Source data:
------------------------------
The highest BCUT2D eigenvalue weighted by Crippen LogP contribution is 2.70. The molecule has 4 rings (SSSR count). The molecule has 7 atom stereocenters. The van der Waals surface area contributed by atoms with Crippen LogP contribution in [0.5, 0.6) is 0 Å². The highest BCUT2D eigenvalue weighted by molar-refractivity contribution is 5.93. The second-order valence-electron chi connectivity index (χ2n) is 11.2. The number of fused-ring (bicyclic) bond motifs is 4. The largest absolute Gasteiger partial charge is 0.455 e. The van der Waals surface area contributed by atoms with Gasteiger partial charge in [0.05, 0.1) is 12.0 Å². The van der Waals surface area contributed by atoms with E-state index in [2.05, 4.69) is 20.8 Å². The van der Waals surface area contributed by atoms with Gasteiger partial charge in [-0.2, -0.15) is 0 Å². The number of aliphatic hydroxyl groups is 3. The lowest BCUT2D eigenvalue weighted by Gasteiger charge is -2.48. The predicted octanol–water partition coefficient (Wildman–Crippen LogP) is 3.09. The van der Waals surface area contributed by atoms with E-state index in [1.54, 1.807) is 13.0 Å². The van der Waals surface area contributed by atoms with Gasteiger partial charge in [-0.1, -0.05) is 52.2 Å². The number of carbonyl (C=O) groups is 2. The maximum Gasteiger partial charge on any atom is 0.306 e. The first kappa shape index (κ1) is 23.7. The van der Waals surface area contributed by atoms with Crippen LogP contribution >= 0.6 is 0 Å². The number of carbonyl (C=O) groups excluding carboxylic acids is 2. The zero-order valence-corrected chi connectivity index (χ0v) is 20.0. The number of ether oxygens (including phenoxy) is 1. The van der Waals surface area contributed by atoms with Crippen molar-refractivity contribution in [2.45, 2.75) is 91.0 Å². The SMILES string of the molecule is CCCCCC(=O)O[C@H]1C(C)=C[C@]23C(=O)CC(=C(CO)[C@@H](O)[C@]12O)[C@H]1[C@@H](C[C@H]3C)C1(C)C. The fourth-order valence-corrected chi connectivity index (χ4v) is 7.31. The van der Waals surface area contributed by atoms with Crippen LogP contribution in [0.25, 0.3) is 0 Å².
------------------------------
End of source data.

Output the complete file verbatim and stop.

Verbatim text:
The highest BCUT2D eigenvalue weighted by Crippen LogP contribution is 2.70. The molecule has 4 rings (SSSR count). The molecule has 7 atom stereocenters. The van der Waals surface area contributed by atoms with Crippen LogP contribution in [0.5, 0.6) is 0 Å². The highest BCUT2D eigenvalue weighted by molar-refractivity contribution is 5.93. The second-order valence-electron chi connectivity index (χ2n) is 11.2. The number of fused-ring (bicyclic) bond motifs is 4. The largest absolute Gasteiger partial charge is 0.455 e. The van der Waals surface area contributed by atoms with Gasteiger partial charge in [0.05, 0.1) is 12.0 Å². The van der Waals surface area contributed by atoms with E-state index in [2.05, 4.69) is 20.8 Å². The van der Waals surface area contributed by atoms with Gasteiger partial charge in [-0.2, -0.15) is 0 Å². The number of aliphatic hydroxyl groups is 3. The lowest BCUT2D eigenvalue weighted by Gasteiger charge is -2.48. The predicted octanol–water partition coefficient (Wildman–Crippen LogP) is 3.09. The van der Waals surface area contributed by atoms with E-state index in [1.54, 1.807) is 13.0 Å². The van der Waals surface area contributed by atoms with Gasteiger partial charge in [-0.1, -0.05) is 52.2 Å². The number of carbonyl (C=O) groups is 2. The maximum Gasteiger partial charge on any atom is 0.306 e. The first kappa shape index (κ1) is 23.7. The van der Waals surface area contributed by atoms with Crippen LogP contribution >= 0.6 is 0 Å². The number of carbonyl (C=O) groups excluding carboxylic acids is 2. The zero-order valence-corrected chi connectivity index (χ0v) is 20.0. The number of ether oxygens (including phenoxy) is 1. The van der Waals surface area contributed by atoms with Crippen molar-refractivity contribution in [2.45, 2.75) is 91.0 Å². The SMILES string of the molecule is CCCCCC(=O)O[C@H]1C(C)=C[C@]23C(=O)CC(=C(CO)[C@@H](O)[C@]12O)[C@H]1[C@@H](C[C@H]3C)C1(C)C. The fourth-order valence-corrected chi connectivity index (χ4v) is 7.31. The van der Waals surface area contributed by atoms with Crippen LogP contribution in [0.25, 0.3) is 0 Å².